The rate to British Commonwealth countries increased in 1954 to 40 cents and a new aerogramme of this rate was issued. The rate to the rest of the world was actually reduced to 50 cents, but still no aerogramme of this rate was printed. Since there was still no indication of the limited validity range, copies were sent without the additional 10 c. Figure 5 shows one such stamped 13 centimes postage due (10 c plus a 33% penalty). Note that this has the added handstamp "POSTAGE DUE 4 CENTS" added by the AMF in New York as well as two 2-cent postage due stamps.

Ethiopia - Figure 6
Figure 6 - Ethiopia

In 1954, the two Ethiopian aerogrammes had rates of 25 and 50 cents. The correct aerogramme rate to the USA was 50 cents. The 25-cent rate was for use to African countries, but the aerogramme was used to other countries. Figure 6 shows an example of a 25-cent aerogramme uprated to 50 cents to pay the rate to the USA.

Fiji - Figure 7
Figure 7 - Fiji

On June 10,1952, Fiji issued a pair of aerogrammes. The 3d was valid only for use to Australia and Oceania. The 7d was valid to the rest of the world. Figure 7 shows an example of the 3d used to England with 4 d of adhesives added to make up the difference.

Indonesia - Figure 8
Figure 8 - Indonesia

Indonesia, like many other countries, was plagued by ever-increasing postal rates. On August 1,1959. they issued three formular aerogrammes without imprinted "stamps". However, these were NOT available without the proper adhesives added prior to sale to the public. These formulars both listed and showed via maps exactly where they were intended to go.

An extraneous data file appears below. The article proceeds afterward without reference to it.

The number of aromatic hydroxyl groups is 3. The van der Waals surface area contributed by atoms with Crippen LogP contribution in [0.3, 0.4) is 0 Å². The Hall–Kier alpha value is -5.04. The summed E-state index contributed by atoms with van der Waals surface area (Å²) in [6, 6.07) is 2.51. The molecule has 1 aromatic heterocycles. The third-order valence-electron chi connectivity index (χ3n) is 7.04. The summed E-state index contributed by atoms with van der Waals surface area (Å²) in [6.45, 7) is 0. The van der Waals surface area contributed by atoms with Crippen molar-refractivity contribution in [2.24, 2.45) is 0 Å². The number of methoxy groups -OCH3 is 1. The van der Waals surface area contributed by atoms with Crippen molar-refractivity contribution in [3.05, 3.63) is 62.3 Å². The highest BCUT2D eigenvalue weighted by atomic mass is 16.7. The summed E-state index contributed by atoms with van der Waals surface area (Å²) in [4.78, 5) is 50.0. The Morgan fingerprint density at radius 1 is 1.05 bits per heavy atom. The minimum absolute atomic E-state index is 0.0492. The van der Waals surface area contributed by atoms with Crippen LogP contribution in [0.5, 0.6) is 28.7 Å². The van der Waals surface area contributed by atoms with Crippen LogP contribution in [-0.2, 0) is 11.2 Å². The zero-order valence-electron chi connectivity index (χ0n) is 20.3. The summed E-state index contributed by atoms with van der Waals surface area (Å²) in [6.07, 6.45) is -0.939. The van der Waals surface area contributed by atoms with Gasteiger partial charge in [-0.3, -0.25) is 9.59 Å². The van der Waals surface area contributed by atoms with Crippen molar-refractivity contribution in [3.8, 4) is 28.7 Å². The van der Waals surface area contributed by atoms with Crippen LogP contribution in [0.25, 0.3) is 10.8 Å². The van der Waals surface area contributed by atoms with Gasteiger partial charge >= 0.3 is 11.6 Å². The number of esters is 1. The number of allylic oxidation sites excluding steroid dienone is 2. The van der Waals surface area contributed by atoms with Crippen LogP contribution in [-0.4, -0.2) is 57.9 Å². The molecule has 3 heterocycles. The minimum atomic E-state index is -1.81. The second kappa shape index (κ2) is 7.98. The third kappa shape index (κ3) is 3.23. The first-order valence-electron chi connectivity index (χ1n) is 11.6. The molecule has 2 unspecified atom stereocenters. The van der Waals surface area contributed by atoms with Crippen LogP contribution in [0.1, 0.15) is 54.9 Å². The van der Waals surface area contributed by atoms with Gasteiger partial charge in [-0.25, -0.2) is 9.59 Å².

Figure 8 shows the 1.50 R for use to Zone 1 countries, Cambodia, Laos, Vietnam, British North Borneo, Malaya, Portuguese Timor, Sarawak, Philippines, Burma, Thailand and Ceylon.

Indonesia - Figure 9
Figure 9 - Indonesia

Figure 9 shows the 2.25 R for use to Zone 2 countries, the rest of Asia (except South East Asia and Siberia), Australia, New Zealand, New Caledonia, Egypt, Libya and Sudan.

Indonesia - Figure 10
Figure 10 - Indonesia

Figure 10 shows the 3.70 R for use to the rest of the world.
Nigeria - Figure 11
Figure 11 - Nigeria

In 1961, Nigeria issued a 3d aerogramme for use only within Nigeria and a 6d for use to all other countries. Figure 11 shows an example of the 3d "within Nigeria" aerogramme sent to the USA with an added 3d adhesive.
South Africa - Figure 12
Figure 12 - South Africa

South Africa first issued inland "Letter Cards" on August 1,1948. The rate of 1 1/2 d was valid for airmail within South Africa and to South West Africa, Northern and Southern Rhodesia, Nyasaland and Portuguese East Africa. The rate was increased to 2 d but the validity range was increased to include Angola, British East Africa, Madagascar, Belgian Congo, French Cameroons and French Equatorial Africa. Over the years, the rate has continued to increase. Figure 12 shows a 2 1/2 c inland aerogramme of 1963 correctly uprated to the 10 c rate to the USA.

Here is a partial listing of countries which have issued aerogrammes with destination-dependent denominations. Only one such issue is described per country, and this is not necessarily the first such issue by that country. In many cases, information about the permissable destinations is not readily available and the author will greatly appreciate any such that readers are aware of.